By Geraldine Heng
Differences: A Journal of Feminist Cultural Studies, Vol. 10 (1998)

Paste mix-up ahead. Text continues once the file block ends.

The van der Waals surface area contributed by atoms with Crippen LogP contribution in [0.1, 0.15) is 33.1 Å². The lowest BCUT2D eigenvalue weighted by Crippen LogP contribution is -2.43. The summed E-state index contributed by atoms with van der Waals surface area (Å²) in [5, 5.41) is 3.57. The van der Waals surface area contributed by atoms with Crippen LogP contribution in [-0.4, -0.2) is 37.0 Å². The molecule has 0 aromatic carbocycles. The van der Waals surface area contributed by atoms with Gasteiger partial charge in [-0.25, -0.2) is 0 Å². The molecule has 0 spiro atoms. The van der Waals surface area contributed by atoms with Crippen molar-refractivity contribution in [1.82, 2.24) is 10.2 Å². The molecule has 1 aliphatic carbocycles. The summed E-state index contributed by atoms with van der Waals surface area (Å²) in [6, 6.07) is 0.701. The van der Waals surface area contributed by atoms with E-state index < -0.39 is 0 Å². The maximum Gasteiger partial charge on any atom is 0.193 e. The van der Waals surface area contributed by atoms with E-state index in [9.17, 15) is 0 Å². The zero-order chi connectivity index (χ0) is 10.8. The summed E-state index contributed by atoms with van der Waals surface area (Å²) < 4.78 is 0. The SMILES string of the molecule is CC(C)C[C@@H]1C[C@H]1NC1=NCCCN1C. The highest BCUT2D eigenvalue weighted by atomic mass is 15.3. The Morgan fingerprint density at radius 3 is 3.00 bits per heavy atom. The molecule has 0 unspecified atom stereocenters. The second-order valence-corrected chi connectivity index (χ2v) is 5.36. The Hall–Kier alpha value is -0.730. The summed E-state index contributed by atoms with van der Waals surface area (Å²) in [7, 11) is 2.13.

Introduction: Almost nine hundred years ago, between 1130 and 1139, the legend of King Arthur erupted for the first time in full literary form in England, elaborated out of obscure hints and sketchy entries in written history and Celtic legendary tradition by Geoffrey of Monmouth in an infamous, celebrated chronicle-history, the Historia Regum Britanniae, or History of the Kings of Britain. Geoffrey’s Historia was simultaneously celebrated and infamous, in part, because it status as history was called into question, then as now, by the pervasive aura that the Historia contrived of the fantastical, an aura more usually associated with the medieval literary genre known as romance than with historical writing. Although the separation of genres distinguishing the narration of history from the narration of spectacular fiction was less secure in the twelfth century than today (if such separation is secure today), conventions of historical writing had nonetheless been sufficiently rehearsed by the twelfth century for historians among Geoffrey’s near contemporaries to respond with “ambivalence,” admiration, and outrage at the Historia’s bold-faced inventions.